Cover Art Contest

Over the last couple of weeks, I’ve wandered down a strange and interesting new road.  It began with an e-mail from my friend Scot Noel asking if I’d mind taking a look at some information he was putting together for a cover art contest he and his wife, Jane, had decided to sponsor on their website, .

Color Your Worlds

Color Your Worlds

I did.  I liked what I saw.  Both cover art and amateur art hold great interest for me.  Next thing poor Scot knew, I was asking if I could get involved.

(Oh!  You can learn about how Scot, Jane, and I became friends on the Wednesday Wandering for 10-24-12.  Not surprisingly, it involves both art and storytelling.)

The contest is just getting started.  Take a look at for details.  I’m not going to be a judge, but I am sponsoring one of the prizes.  I’m also going to write a short story based on one of the winning pieces.  The contest web pages are works of art in themselves.  (Scot and Jane are professional website designers.)   The pages also very clearly spell out the guidelines, both technical and artistic.  If the contest cover page doesn’t give you enough detail, try the FAQ.  We tried to anticipate more specific questions there.

The featured art is by my friends Rowan Derrick and Tori Hansen.  As well as being very good, their contributions show the wide range of approaches that are welcome.

While you’re browsing, don’t forget to take a look at the Science Fiction and Fantasy Fiction site.  It has reviews, short fiction for free download, and some other interesting stuff.

So, what’s an author doing getting involved in an art contest?  Is this where you learn that I paint and draw in my spare time?  Actually, the reason I’m getting involved is precisely because I can’t paint or draw.  People who can do so seem downright magical to me.

Also, I’ve always been thrilled when fans show me art that my stories have inspired.  I’m looking forward to letting someone’s art inspire a piece of my fiction.  Additionally, Scot and I plan to have a chat or two about how visual art can inspire written art.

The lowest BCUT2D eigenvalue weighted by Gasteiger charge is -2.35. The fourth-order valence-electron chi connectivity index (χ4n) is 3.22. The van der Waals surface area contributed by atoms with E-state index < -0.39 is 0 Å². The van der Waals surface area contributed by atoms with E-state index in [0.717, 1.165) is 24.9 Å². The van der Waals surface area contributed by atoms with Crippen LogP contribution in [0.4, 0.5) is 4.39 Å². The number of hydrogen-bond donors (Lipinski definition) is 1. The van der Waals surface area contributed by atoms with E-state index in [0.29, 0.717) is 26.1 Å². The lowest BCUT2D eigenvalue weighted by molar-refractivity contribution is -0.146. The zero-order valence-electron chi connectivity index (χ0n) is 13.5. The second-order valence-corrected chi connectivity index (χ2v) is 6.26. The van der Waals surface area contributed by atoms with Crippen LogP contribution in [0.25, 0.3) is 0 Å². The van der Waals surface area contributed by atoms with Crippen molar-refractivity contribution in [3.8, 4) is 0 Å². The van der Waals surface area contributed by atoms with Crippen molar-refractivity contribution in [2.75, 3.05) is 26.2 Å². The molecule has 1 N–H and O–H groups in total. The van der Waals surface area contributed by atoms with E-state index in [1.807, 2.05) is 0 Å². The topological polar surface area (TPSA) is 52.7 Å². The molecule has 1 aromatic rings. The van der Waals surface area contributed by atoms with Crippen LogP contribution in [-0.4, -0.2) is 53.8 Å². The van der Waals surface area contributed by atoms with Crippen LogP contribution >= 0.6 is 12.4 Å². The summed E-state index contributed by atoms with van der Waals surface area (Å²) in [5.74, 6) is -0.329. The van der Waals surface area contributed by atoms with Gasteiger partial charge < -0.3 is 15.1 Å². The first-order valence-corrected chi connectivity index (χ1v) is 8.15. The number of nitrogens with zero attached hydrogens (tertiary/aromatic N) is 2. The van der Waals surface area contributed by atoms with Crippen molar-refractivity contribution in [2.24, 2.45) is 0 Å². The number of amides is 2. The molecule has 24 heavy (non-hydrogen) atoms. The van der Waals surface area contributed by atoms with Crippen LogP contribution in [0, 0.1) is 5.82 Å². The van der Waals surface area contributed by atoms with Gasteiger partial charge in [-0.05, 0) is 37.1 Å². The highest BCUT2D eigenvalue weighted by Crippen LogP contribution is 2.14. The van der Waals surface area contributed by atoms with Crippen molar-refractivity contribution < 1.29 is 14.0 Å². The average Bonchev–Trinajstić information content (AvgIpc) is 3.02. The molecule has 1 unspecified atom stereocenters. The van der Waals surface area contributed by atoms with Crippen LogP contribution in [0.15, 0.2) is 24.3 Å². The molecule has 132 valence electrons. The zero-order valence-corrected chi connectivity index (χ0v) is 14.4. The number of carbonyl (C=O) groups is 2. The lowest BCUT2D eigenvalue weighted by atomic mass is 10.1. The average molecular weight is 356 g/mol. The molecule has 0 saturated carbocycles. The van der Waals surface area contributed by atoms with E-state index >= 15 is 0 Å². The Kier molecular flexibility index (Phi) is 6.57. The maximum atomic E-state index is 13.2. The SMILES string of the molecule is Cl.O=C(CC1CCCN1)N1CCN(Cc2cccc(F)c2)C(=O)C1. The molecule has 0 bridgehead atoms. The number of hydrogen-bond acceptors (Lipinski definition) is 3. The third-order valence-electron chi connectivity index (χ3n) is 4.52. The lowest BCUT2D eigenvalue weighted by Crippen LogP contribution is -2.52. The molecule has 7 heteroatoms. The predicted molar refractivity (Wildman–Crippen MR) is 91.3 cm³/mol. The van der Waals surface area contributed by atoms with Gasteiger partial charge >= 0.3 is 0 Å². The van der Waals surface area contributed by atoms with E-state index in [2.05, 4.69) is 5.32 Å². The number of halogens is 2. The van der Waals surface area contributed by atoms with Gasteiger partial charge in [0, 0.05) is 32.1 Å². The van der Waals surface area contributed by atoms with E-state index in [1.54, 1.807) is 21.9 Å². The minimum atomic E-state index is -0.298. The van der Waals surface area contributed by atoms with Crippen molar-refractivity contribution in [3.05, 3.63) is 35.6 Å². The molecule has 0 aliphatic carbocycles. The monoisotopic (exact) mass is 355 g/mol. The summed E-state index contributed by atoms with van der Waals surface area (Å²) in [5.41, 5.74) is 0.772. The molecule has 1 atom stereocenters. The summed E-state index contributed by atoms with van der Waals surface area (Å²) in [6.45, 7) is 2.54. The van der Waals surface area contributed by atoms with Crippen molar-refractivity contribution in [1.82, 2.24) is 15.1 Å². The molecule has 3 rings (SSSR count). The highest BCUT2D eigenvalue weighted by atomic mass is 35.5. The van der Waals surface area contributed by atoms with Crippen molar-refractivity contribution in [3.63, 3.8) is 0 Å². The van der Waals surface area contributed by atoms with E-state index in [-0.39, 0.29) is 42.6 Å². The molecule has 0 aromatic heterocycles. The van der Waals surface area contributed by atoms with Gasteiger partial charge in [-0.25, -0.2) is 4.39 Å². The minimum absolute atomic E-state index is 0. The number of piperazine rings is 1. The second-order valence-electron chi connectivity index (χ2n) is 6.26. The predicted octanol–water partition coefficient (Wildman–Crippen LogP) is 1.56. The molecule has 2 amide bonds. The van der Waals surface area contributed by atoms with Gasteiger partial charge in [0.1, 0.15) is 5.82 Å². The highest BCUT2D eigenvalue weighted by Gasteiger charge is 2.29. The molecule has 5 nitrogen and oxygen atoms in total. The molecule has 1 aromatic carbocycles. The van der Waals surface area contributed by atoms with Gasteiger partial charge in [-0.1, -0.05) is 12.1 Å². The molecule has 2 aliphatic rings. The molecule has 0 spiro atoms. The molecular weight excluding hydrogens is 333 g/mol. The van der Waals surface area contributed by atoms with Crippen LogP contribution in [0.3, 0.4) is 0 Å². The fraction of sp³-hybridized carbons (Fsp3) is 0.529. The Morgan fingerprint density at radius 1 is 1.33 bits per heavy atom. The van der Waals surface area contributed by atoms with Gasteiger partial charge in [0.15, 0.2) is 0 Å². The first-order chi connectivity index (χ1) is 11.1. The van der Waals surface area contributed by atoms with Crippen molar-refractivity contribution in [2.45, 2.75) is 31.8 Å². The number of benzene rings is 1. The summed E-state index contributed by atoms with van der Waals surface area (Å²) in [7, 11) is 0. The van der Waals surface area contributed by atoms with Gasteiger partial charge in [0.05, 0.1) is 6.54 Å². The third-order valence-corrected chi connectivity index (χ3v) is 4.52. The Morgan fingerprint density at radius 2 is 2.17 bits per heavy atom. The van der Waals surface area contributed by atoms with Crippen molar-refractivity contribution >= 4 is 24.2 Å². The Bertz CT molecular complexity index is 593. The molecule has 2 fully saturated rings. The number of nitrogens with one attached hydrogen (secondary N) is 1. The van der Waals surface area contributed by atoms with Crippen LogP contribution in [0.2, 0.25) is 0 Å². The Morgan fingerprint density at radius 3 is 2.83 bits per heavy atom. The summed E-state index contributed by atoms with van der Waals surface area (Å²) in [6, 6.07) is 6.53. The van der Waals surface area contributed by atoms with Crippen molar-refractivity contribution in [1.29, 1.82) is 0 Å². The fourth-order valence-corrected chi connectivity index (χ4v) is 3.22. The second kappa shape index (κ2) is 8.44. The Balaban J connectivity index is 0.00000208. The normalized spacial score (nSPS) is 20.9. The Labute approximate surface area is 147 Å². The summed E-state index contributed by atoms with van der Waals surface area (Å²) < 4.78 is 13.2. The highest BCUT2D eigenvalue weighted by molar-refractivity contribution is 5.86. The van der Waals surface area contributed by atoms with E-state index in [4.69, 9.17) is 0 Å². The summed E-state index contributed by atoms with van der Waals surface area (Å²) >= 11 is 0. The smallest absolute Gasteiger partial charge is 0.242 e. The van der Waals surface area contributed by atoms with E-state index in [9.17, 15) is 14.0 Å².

So, I hope some of you will choose to enter.  Feel free to pass this information along to any of your artistically inclined friends.   Pieces will be posted on-line, so even if your art doesn’t win, you’ll have the pleasure of sharing it with a different range of viewers!

So, ready?  Set!  Get out your pencils and start drawing!


4 Responses to “Cover Art Contest”

  1. Nicholas Wells Says:

    Well this should be an interesting challenge. To take an image a write a story to fit it. I’ll have to file that idea away for future reference. The idea of someday teaching writing has not been ruled out for me. Giving students this as an assignment would be a good way to test their creativity.

  2. Paul Says:

    There was a time when writers actually did that. They would visit the magazine publisher on the day they knew the cover art was due, then say “Hey, I have a story that would fit that.” Then if they got the assignment, they’d go home and write it – very fast. So this is maintaining a long-ago tradition for the SF field.

    • Louis Robinson Says:

      Yep. In fact, John Campbell would challenge his writers that way – he did it 2-3 times, IIRC, although I’m blanking on the specific stories involved.

      It’s still happening, too: Eric Flint’s story in each of the paper Grantville Gazettes was written to the cover art. The art itself usually wringing a change on a 17th-century masterpiece.

  3. janelindskold Says:

    I think art has been and will continue to be inspiration for writers.

    Both Roger [Zelanzy] and I kept/keep collections of illustrations, just because the right picture can cause something to fall into place. What inspires who, though, varies a great deal. What works for me won’t work for you. That’s one of the reasons why I didn’t sign on to automatically write a story about the first place winner in the contest. What if another of the winners inspired me more?

    Down the road, I’m going to be talking about a short story I have coming out (yes, I’m deliberately being coy) that was directly inspired by the combination of a dream and the cover art for the collection.

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